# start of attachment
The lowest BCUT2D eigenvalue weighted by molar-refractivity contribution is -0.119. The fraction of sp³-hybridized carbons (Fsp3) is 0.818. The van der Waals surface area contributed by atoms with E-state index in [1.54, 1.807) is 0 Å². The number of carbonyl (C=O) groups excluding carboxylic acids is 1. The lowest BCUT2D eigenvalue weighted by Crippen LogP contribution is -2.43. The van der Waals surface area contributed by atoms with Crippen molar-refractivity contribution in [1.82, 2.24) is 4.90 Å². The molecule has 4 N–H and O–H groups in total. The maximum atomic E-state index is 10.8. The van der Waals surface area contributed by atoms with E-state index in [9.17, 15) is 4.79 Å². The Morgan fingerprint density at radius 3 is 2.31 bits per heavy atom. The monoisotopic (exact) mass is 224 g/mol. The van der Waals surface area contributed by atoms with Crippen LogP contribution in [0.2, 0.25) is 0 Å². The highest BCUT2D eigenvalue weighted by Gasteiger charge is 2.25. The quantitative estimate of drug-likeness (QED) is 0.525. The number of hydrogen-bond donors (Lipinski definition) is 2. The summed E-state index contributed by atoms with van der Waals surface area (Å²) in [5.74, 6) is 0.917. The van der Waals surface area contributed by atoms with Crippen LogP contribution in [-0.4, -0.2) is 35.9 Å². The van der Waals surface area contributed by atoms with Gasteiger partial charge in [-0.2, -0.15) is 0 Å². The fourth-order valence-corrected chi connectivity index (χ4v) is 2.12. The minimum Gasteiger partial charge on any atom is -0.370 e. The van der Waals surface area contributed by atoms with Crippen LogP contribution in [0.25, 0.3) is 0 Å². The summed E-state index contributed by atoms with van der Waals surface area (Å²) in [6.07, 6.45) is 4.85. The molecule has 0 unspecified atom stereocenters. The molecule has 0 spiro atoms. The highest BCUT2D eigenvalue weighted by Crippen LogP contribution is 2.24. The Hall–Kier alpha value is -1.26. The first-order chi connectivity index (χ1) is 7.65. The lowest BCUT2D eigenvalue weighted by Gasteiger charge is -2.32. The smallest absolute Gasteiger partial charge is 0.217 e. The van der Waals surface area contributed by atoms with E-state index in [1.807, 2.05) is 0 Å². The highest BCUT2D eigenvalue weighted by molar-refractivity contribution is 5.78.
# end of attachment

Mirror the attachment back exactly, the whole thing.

The lowest BCUT2D eigenvalue weighted by molar-refractivity contribution is -0.119. The fraction of sp³-hybridized carbons (Fsp3) is 0.818. The van der Waals surface area contributed by atoms with E-state index in [1.54, 1.807) is 0 Å². The number of carbonyl (C=O) groups excluding carboxylic acids is 1. The lowest BCUT2D eigenvalue weighted by Crippen LogP contribution is -2.43. The van der Waals surface area contributed by atoms with Crippen molar-refractivity contribution in [1.82, 2.24) is 4.90 Å². The molecule has 4 N–H and O–H groups in total. The maximum atomic E-state index is 10.8. The van der Waals surface area contributed by atoms with E-state index in [9.17, 15) is 4.79 Å². The Morgan fingerprint density at radius 3 is 2.31 bits per heavy atom. The monoisotopic (exact) mass is 224 g/mol. The van der Waals surface area contributed by atoms with Crippen LogP contribution in [0.2, 0.25) is 0 Å². The highest BCUT2D eigenvalue weighted by Gasteiger charge is 2.25. The quantitative estimate of drug-likeness (QED) is 0.525. The number of hydrogen-bond donors (Lipinski definition) is 2. The summed E-state index contributed by atoms with van der Waals surface area (Å²) in [5.74, 6) is 0.917. The van der Waals surface area contributed by atoms with Crippen LogP contribution in [-0.4, -0.2) is 35.9 Å². The van der Waals surface area contributed by atoms with Gasteiger partial charge in [-0.2, -0.15) is 0 Å². The fourth-order valence-corrected chi connectivity index (χ4v) is 2.12. The minimum Gasteiger partial charge on any atom is -0.370 e. The van der Waals surface area contributed by atoms with Crippen LogP contribution in [0.25, 0.3) is 0 Å². The summed E-state index contributed by atoms with van der Waals surface area (Å²) in [6.07, 6.45) is 4.85. The molecule has 0 unspecified atom stereocenters. The molecule has 0 spiro atoms. The highest BCUT2D eigenvalue weighted by Crippen LogP contribution is 2.24. The Hall–Kier alpha value is -1.26. The first-order chi connectivity index (χ1) is 7.65. The lowest BCUT2D eigenvalue weighted by Gasteiger charge is -2.32. The smallest absolute Gasteiger partial charge is 0.217 e. The van der Waals surface area contributed by atoms with E-state index in [1.807, 2.05) is 0 Å². The highest BCUT2D eigenvalue weighted by molar-refractivity contribution is 5.78.